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Harbour Nights stampede horror

THE ROYAL GAZETTE - Bermuda – April 26, 2007 

By Glenn Jones, Sam Strangeways, Amanda Dale and Ruth O'Kelly Lynch 

At least 19 people - including a young boy - were injured last night after two horses dragging a carriage ran amok along Front Street during the first Harbour Night of the year.

The out-of-control animals ploughed into the back of a dense crowd of unsuspecting tourists and locals watching a Gombeys’ performance at about 7.30 p.m., trapping people beneath the wheels of the vehicle.

Police, ambulances and firefighters rushed to the scene and shocked eye witnesses reported seeing victims with head wounds and others unconscious being put onto stretchers.

A Public Safety Ministry spokeswoman said 19 people were hurt but none of the injuries were life threatening. The casualties - who were treated at the King Edward VII Memorial Hospital - are understood to be a mixture of visitors and locals. The number could rise today as people were still walking into the emergency room as The Royal Gazette went to press last night.

The horses - believed to belong to Dockyard stable owner Ray Bean - bolted close to the bird cage, dragging their owner behind them before he got pinned between his carriage and another. The extent of Mr. Bean’s injuries was not known but witnesses said he ran after the horses even after being trampled.

The animals galloped along Front Street as scores of bystanders leapt out of their way until they reached the flagpole opposite Butterfield Bank. The crowd there couldn’t hear the horses’ hooves or warning shouts because of the loud music so failed to move out of the way.

Carlos Symonds, principal of Clearwater Middle School, was there with some students. “People were screaming; it was surreal,” he said. “It was bloody. I saw at least eight people lying on the ground, maybe even 12.”

Hamilton Mayor Sutherland Madeiros was visibly distressed as he described how he watched helplessly from the sidelines as the animals trampled spectators.

“I was just outside Crissons and I heard people shouting and I looked back and it was just two horses coming straight down Front Street at full gallop. It was like a parting of the river as people got out of the way. It just happened so fast.

“The crowd was so dense that they just couldn’t hear the noise and had no idea what was about to happen. Now you think: could you have grabbed the reins?”

Ellen-Kate Horton, Permanent Secretary at the Ministry of Community and Cultural Affairs, which organises the weekly Wednesday Harbour Nights along with Bermuda Chamber of Commerce, the Bank of Bermuda and Spanish Town Entertainment, said: “Nobody could have stopped them. Fortunately down here all the children got out of the way although there was one little boy injured.”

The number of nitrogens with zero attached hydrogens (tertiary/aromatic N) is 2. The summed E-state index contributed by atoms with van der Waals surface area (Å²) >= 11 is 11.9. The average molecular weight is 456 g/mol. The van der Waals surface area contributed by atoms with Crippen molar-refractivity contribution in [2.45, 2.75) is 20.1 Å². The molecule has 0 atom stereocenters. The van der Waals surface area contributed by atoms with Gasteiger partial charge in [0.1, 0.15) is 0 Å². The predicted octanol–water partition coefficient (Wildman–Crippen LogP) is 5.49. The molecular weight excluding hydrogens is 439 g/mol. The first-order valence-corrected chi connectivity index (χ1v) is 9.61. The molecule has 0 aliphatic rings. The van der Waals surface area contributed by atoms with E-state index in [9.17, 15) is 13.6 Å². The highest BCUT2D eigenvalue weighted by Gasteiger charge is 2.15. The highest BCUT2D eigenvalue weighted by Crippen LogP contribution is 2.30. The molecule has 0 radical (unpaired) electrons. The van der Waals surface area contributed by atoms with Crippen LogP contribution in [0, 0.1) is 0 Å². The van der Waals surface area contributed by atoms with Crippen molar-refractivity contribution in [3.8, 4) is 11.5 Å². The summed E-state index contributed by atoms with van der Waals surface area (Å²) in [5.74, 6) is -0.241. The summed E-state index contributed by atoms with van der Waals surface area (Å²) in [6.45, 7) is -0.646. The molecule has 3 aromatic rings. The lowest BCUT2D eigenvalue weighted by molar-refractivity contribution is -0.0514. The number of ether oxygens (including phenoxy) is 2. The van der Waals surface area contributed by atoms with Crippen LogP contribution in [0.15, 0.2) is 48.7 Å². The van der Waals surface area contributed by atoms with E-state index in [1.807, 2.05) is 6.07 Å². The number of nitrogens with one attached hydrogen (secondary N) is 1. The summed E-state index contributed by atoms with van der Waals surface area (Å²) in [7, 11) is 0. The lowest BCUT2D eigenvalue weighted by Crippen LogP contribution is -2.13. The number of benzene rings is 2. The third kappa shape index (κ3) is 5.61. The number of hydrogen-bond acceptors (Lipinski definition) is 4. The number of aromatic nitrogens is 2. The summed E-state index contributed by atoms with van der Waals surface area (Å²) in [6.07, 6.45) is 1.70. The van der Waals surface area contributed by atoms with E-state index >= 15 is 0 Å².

She said she saw casualties bleeding with leg and head injuries. “I saw bone,” she added. “People just fell. A lot of people got knocked over here.”

Community Affairs Minister Wayne Perinchief - who was seen helping to lift the carriage off the injured - described the incident as “extremely frightening”.

He said: “I saw two horses running very rapidly at a full gallop pulling a carriage. The Gombeys were dancing and the crowd was here. Some people were shouting to get the crowd to move but the horses ran right into the crowd and fell. The horses actually ran over the crowd.”

He said a group of spectators quickly got underneath the carriage and lifted it up while local men calmed the horses. “A lot of those under the carriage didn’t move. I saw at least a dozen casualties. It seemed that most of the injured were visitors but we had a few local injuries also.

“We don’t know why the horses got spooked. It’s very unfortunate and we just give our regrets that this happened. I can’t remember any incident like this before at Harbour Nights.”

A hospital spokeswoman said emergency room staff stayed after their shifts to cope with the influx of patients but it had quieted down by midnight. “Hospital staff responded really well,” she added.

Chamber of Commerce president Diane Gordon said the horse and carriage rides were specifically kept away from the crowd during Harbour Nights for safety reasons and added that nothing like this had happened before.

She said: “This is devastating. Safety is a big concern for us. Something must have really spooked these horses for this to happen.”

Philip Barnett, who takes on the chamber presidency next week, added: “It’s a tragic situation. Harbour Nights is supposed to be a fun and exciting evening and for this to happen is horrible. We are extremely concerned about the condition of the people injured.”

Premier Ewart Brown is off Island but Acting Premier Paula Cox rushed to the scene with Acting Public Safety Minister Neletha Butterfield to meet witnesses. Ms Cox described the witnesses as examples of the “triumph of the human spirit” because they were so concerned for the wellbeing of the injured.

Ms Butterfield, who later attended the hospital, said: “I would like to reassure the families and wish those injured a speedy recovery. I would also offer my thanks to the emergency services personnel who handled a difficult situation well and the staff of the emergency room at KEMH. who provided care to the injured.

“As more details become available officers from the Bermuda Police Service and from the Ministry of the Environment, Telecommunication and e-Commerce will be better placed to determine just what caused this unfortunate event.”